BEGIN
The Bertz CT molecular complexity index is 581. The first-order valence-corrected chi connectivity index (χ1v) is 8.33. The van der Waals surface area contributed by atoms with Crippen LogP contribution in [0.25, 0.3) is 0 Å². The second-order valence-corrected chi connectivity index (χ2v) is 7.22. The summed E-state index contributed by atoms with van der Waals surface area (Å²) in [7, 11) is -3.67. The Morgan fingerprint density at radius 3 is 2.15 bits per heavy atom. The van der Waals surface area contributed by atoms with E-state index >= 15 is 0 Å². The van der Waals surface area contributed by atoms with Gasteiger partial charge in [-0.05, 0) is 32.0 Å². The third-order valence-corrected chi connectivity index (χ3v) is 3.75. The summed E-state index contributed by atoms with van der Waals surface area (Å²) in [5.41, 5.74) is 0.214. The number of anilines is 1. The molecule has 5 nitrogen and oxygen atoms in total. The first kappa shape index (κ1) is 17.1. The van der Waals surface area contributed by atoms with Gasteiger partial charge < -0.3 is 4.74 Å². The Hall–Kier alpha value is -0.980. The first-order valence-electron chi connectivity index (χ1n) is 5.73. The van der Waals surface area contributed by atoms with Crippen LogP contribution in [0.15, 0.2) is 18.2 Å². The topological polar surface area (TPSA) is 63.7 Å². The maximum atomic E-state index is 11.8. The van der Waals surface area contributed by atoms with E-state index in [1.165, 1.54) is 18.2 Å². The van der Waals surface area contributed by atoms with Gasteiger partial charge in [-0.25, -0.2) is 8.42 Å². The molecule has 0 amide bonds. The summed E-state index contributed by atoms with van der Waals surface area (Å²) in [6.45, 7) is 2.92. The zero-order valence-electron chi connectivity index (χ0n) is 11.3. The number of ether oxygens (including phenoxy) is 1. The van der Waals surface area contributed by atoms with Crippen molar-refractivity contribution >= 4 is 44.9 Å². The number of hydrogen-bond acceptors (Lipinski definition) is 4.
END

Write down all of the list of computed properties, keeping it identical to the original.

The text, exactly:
The Bertz CT molecular complexity index is 581. The first-order valence-corrected chi connectivity index (χ1v) is 8.33. The van der Waals surface area contributed by atoms with Crippen LogP contribution in [0.25, 0.3) is 0 Å². The second-order valence-corrected chi connectivity index (χ2v) is 7.22. The summed E-state index contributed by atoms with van der Waals surface area (Å²) in [7, 11) is -3.67. The Morgan fingerprint density at radius 3 is 2.15 bits per heavy atom. The van der Waals surface area contributed by atoms with E-state index >= 15 is 0 Å². The van der Waals surface area contributed by atoms with Gasteiger partial charge in [-0.05, 0) is 32.0 Å². The third-order valence-corrected chi connectivity index (χ3v) is 3.75. The summed E-state index contributed by atoms with van der Waals surface area (Å²) in [5.41, 5.74) is 0.214. The number of anilines is 1. The molecule has 5 nitrogen and oxygen atoms in total. The first kappa shape index (κ1) is 17.1. The van der Waals surface area contributed by atoms with Gasteiger partial charge < -0.3 is 4.74 Å². The Hall–Kier alpha value is -0.980. The first-order valence-electron chi connectivity index (χ1n) is 5.73. The van der Waals surface area contributed by atoms with Crippen LogP contribution in [0.15, 0.2) is 18.2 Å². The topological polar surface area (TPSA) is 63.7 Å². The maximum atomic E-state index is 11.8. The van der Waals surface area contributed by atoms with E-state index in [1.165, 1.54) is 18.2 Å². The van der Waals surface area contributed by atoms with Gasteiger partial charge in [-0.25, -0.2) is 8.42 Å². The molecule has 0 amide bonds. The summed E-state index contributed by atoms with van der Waals surface area (Å²) in [6.45, 7) is 2.92. The zero-order valence-electron chi connectivity index (χ0n) is 11.3. The number of ether oxygens (including phenoxy) is 1. The van der Waals surface area contributed by atoms with Crippen molar-refractivity contribution >= 4 is 44.9 Å². The number of hydrogen-bond acceptors (Lipinski definition) is 4.